About the Book
Volume II of our series containing the major stories from the Shahnameh opens and closes with tales of tragic conflict between a king and his son: Prince Seyavash and Prince Esfandiyar are both driven from the court by their foolish fathers to confront destiny and death in distant lands. Interwoven with Seyavash’s story is the tale of his stepmother Sudabeh’s lust for her young stepson, and of his escape from her tricks by the famous trial by fire; Esfandiyar’s story involves the last combat of the great Rostam, a fight to the death which leads to Rostam’s own demise at the hands of his evil brother Shaghad. Between these two stories the reader travels through a wondrous landscape of romance (Bizhan and Manizheh), demons (the Akvan Div), heroic despair (the tale of Forud) and mystical renunciation of the world (Kay Khosrow’s mysterious last journey).
This splendid book is the second in a projected set of three volumes that will recount all the major events of the Persian national epic, the Shahnama or Book of Kings. Written in rhyming couplets by the poet Firdawsi and completed in about 1010, the epic runs to more than 40,000 lines. Volume 1, Ehsan Yarshater’s The Lion and the Throne (CH, May’98), was translated by Davis largely from an earlier Persian prose translation. Davis translated the present volume directly from the original text and presents it to the reader as a felicitous mixture of prose and verse. Fathers and Sons begins where volume 1 left off, recounting the epic from the legend of Seyavash to the death of Rostam, bringing to a close the purely legendary part of Shahnama. Davis provides an informative introduction as well as a translation that is a joy to read. This reviewer particularly welcomed an increased amount of verse in this volume. Aimed at a wide and varied audience, not exclusively academic, these volumes appeal to the eye as well as the ear. Like its predecessor, this volume is beautifully produced in every respect. Large academic and general libraries collecting Middle Eastern literature and cultural history.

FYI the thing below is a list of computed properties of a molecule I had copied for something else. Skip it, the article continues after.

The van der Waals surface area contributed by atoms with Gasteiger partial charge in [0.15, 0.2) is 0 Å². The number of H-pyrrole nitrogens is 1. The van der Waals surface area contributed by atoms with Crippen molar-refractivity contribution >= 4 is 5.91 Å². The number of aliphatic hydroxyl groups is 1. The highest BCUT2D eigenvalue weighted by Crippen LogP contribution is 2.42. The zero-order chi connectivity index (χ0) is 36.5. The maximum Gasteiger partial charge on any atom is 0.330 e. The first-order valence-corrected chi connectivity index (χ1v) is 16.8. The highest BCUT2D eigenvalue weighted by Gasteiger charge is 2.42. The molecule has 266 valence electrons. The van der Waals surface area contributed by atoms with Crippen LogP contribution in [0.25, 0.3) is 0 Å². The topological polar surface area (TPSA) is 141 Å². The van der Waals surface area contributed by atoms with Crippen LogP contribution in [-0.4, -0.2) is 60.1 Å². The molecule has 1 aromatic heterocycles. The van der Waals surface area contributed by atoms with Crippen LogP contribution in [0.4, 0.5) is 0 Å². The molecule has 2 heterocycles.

— W. L. Hanaway, emeritus, University of Pennsylvania, Choice Magazine
This second volume of stories from the Persian national epic, Book of Kings” (Shahnameh, composed by the poet Ferdowsi between 980 and 1010 C.E.) is so beautifully produced and so exquisitely illustrated with 181 rare color miniature reproductions that it could be used for an art class. The stories themselves are fascination, as illustrated by the adventures of princes Seyavash and Esfandyar, whose respective fathers/kings push them to face the realities of life through extraordianry trials in faraway places. Probably the most famous story here, however, is not laden with violence but romance. It depicts the touching love story of Bizhan and Manizheh, who, like Romeo and Juliet, are the children of sworn enemies. In addition to the seven main sections, the useful introduction by translator Davis (Persian, Ohio State Univ.) gives some background to the Shahnameh and to Persian miniature art. A glossary of manes and their pronunciation as well as a guide to the illustrations providing provenance and other credits conclude the book. Highly recommended for all collections.
Table of Contents
- The Legend of Seyavash
- Forud, the Son of Seyavash
- The Akvan Div 125 Bizhan and Manizheh
- The Occultation of Kay Khosrow
- Rostam and Esfandyar
- The Death of Rostam Appendices
Seyavash is Killed
Garsivaz and Gorui dragged him away from the army and the city to a wasteland on the plain. Gorui took the dagger from Garsivaz, and when they had reached the appointed place they threw the prince’s mammoth body to the ground. Knowing neither fear nor shame, they held a gold dish at his throat to catch the blood and severed the head of that silver cypress tree. The prince’s head sank into endless sleep, never to awake. Gorui took the dish to the place that Afrasyab had ordered, and emptied it. A wind rose up, and darkness obscured the sun and moon; people could not see one another’s faces, and all cursed Gorui.